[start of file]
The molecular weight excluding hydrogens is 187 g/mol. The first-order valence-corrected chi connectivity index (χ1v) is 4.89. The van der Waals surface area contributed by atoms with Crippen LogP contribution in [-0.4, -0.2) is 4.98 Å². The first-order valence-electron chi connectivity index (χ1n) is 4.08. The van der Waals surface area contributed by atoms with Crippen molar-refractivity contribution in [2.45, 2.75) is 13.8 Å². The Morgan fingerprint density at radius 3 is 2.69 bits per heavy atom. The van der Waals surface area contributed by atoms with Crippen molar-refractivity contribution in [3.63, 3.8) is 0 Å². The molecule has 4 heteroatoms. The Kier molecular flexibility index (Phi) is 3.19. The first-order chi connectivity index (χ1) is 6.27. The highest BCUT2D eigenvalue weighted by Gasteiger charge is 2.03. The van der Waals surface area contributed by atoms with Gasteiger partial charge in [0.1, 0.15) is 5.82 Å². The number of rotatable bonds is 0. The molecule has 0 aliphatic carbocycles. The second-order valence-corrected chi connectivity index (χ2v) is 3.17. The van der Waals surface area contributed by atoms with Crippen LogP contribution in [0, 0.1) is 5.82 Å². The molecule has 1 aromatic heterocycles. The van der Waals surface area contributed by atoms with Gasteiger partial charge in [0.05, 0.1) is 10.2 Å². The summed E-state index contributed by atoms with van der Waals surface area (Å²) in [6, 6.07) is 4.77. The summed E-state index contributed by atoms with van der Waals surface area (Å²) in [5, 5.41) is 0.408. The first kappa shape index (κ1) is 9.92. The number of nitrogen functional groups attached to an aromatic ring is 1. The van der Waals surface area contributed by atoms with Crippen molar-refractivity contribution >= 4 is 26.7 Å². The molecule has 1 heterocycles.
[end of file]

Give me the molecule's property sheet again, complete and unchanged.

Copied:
The molecular weight excluding hydrogens is 187 g/mol. The first-order valence-corrected chi connectivity index (χ1v) is 4.89. The van der Waals surface area contributed by atoms with Crippen LogP contribution in [-0.4, -0.2) is 4.98 Å². The first-order valence-electron chi connectivity index (χ1n) is 4.08. The van der Waals surface area contributed by atoms with Crippen molar-refractivity contribution in [2.45, 2.75) is 13.8 Å². The Morgan fingerprint density at radius 3 is 2.69 bits per heavy atom. The van der Waals surface area contributed by atoms with Crippen molar-refractivity contribution in [3.63, 3.8) is 0 Å². The molecule has 4 heteroatoms. The Kier molecular flexibility index (Phi) is 3.19. The first-order chi connectivity index (χ1) is 6.27. The highest BCUT2D eigenvalue weighted by Gasteiger charge is 2.03. The van der Waals surface area contributed by atoms with Gasteiger partial charge in [0.1, 0.15) is 5.82 Å². The number of rotatable bonds is 0. The molecule has 0 aliphatic carbocycles. The second-order valence-corrected chi connectivity index (χ2v) is 3.17. The van der Waals surface area contributed by atoms with Crippen LogP contribution in [0, 0.1) is 5.82 Å². The molecule has 1 aromatic heterocycles. The van der Waals surface area contributed by atoms with Gasteiger partial charge in [0.05, 0.1) is 10.2 Å². The summed E-state index contributed by atoms with van der Waals surface area (Å²) in [6, 6.07) is 4.77. The summed E-state index contributed by atoms with van der Waals surface area (Å²) in [5, 5.41) is 0.408. The first kappa shape index (κ1) is 9.92. The number of nitrogen functional groups attached to an aromatic ring is 1. The van der Waals surface area contributed by atoms with Crippen molar-refractivity contribution >= 4 is 26.7 Å². The molecule has 1 heterocycles.